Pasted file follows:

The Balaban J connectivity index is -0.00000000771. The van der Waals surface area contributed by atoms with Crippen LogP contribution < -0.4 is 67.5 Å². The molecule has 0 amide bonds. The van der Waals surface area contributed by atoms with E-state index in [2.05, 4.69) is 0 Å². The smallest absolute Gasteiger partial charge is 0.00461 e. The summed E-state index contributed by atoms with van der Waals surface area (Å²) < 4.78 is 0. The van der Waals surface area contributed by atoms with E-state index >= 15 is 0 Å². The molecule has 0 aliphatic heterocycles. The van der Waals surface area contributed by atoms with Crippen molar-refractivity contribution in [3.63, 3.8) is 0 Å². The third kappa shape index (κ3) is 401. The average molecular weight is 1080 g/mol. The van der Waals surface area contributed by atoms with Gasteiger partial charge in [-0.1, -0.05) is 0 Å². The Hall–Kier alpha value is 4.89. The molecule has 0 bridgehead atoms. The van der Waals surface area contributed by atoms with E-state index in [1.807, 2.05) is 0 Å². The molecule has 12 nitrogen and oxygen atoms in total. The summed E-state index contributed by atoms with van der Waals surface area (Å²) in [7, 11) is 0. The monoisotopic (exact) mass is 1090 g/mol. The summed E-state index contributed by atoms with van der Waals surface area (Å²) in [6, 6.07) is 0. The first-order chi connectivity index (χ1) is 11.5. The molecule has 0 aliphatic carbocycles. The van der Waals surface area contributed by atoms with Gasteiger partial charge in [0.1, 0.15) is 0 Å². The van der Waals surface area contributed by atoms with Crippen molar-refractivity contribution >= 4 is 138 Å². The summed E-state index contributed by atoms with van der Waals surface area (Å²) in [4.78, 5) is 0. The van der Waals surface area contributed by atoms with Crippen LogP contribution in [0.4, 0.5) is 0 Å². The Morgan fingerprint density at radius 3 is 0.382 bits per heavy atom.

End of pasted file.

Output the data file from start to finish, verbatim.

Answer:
The Balaban J connectivity index is -0.00000000771. The van der Waals surface area contributed by atoms with Crippen LogP contribution < -0.4 is 67.5 Å². The molecule has 0 amide bonds. The van der Waals surface area contributed by atoms with E-state index in [2.05, 4.69) is 0 Å². The smallest absolute Gasteiger partial charge is 0.00461 e. The summed E-state index contributed by atoms with van der Waals surface area (Å²) < 4.78 is 0. The van der Waals surface area contributed by atoms with E-state index >= 15 is 0 Å². The molecule has 0 aliphatic heterocycles. The van der Waals surface area contributed by atoms with Crippen molar-refractivity contribution in [3.63, 3.8) is 0 Å². The third kappa shape index (κ3) is 401. The average molecular weight is 1080 g/mol. The van der Waals surface area contributed by atoms with Gasteiger partial charge in [-0.1, -0.05) is 0 Å². The Hall–Kier alpha value is 4.89. The molecule has 0 bridgehead atoms. The van der Waals surface area contributed by atoms with E-state index in [1.807, 2.05) is 0 Å². The molecule has 12 nitrogen and oxygen atoms in total. The summed E-state index contributed by atoms with van der Waals surface area (Å²) in [7, 11) is 0. The monoisotopic (exact) mass is 1090 g/mol. The summed E-state index contributed by atoms with van der Waals surface area (Å²) in [6, 6.07) is 0. The first-order chi connectivity index (χ1) is 11.5. The molecule has 0 aliphatic carbocycles. The van der Waals surface area contributed by atoms with Gasteiger partial charge in [0.1, 0.15) is 0 Å². The van der Waals surface area contributed by atoms with Crippen molar-refractivity contribution >= 4 is 138 Å². The summed E-state index contributed by atoms with van der Waals surface area (Å²) in [4.78, 5) is 0. The van der Waals surface area contributed by atoms with Crippen LogP contribution in [0.4, 0.5) is 0 Å². The Morgan fingerprint density at radius 3 is 0.382 bits per heavy atom.